Home Made.


Do you care where your furniture comes from?

In the last decade or so, consumers have become far more aware of the impact of their choices. This has had an effect on purchasing decisions; people care if their clothes were manufactured in a factory in India or a workshop in the UK; if their raspberries were grown in Somerset or Morocco; and if they are supporting small British businesses or funnelling money into large corporations which outsource their factories to China.

But whether you are purchasing raspberries or leather jackets, the issues which matter most to consumers are the same: reducing product miles, supporting small businesses and knowing exactly what you’re buying and where it has come from. And all these concerns should similarly affect the furniture industry.

There’s no doubt about it; the furniture industry is an important part of the UK economy. According to 2013 Government statistics, the UK furniture and furnishings manufacturing industry (that’s domestic, contract and office) contributes £9.4 billion to the country’s GDP and employs 115,000 people within 8,116 companies.

It is also an industry which has a high proportion of micro and small to medium size businesses. SMEs are in the news at the moment as they are seen as the primary motors of the UK’s economic recovery. Looking only at furniture manufacturing, only 260 companies report turnovers in excess of £5 million and 84% of companies turn over less than £1m per year. 78% of companies employ fewer than ten people, and only 35 companies employ more than 250.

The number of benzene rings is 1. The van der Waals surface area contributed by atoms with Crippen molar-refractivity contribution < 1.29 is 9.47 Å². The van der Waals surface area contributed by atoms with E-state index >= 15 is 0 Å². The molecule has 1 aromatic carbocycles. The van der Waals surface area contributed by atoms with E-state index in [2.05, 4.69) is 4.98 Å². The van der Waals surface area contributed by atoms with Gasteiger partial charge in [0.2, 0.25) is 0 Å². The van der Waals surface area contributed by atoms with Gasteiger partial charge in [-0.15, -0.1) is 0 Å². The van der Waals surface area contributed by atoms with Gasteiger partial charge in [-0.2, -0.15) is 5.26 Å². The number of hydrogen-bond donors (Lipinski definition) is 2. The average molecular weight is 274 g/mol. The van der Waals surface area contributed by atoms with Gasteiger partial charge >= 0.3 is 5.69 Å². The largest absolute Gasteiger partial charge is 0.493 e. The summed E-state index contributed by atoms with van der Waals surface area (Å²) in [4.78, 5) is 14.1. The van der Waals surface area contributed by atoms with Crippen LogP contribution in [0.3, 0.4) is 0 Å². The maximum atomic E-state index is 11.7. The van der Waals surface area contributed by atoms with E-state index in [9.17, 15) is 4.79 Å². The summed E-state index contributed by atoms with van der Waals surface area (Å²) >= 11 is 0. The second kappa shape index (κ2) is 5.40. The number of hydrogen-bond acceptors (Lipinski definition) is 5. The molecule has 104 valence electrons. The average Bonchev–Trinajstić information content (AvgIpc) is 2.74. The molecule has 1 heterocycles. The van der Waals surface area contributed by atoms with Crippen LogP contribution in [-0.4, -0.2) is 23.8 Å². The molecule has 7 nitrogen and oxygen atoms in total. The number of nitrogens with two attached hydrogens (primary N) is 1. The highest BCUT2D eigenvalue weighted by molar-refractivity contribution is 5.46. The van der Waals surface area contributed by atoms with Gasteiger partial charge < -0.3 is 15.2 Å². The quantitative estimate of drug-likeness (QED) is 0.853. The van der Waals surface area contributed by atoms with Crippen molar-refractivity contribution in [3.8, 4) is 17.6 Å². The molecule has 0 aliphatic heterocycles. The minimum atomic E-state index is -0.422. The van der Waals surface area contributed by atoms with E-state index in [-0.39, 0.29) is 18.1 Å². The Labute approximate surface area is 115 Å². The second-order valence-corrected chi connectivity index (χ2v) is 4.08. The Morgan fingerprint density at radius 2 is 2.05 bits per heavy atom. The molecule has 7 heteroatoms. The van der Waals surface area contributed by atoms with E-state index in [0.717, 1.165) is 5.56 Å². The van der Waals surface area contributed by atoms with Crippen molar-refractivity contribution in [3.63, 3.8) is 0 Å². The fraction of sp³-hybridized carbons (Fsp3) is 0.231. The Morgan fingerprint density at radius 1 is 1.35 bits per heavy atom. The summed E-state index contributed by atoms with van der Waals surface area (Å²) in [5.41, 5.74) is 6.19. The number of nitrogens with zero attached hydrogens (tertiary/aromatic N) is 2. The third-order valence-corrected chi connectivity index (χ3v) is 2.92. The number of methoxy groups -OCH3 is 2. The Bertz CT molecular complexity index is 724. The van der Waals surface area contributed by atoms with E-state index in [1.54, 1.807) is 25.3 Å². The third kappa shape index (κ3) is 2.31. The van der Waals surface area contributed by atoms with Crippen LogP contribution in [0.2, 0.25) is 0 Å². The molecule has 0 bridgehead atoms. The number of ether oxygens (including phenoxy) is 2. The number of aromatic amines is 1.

However the concerns that drive consumers are not reflected on a political level when it comes to the furniture industry. Despite its contribution to the UK economy, furniture manufacturing suffers from lack of recognition politically – this means fewer subsidies and special rates than in other industries. This could be due to the fact the industry has no traditional regional hub and manufacturing is spread across the country. This however can’t be seen as a sign that provenance does not matter to consumers.

People do care whether heavy items of furniture lugged from one side of the world to the other have a heavy carbon footprint. Consumers care about the working conditions of the factory in which the piece was manufactured. Quality is seen as having an inverse relationship with quantity. Authenticity in design is dependant on knowing where and how a piece of furniture was made.

Consumers are canny and they want to know what they are buying and feel justified in doing so. If they prefer to buy raspberries grown in Somerset, they’ll probably prefer to buy furniture which has been made there too.

Richard Gann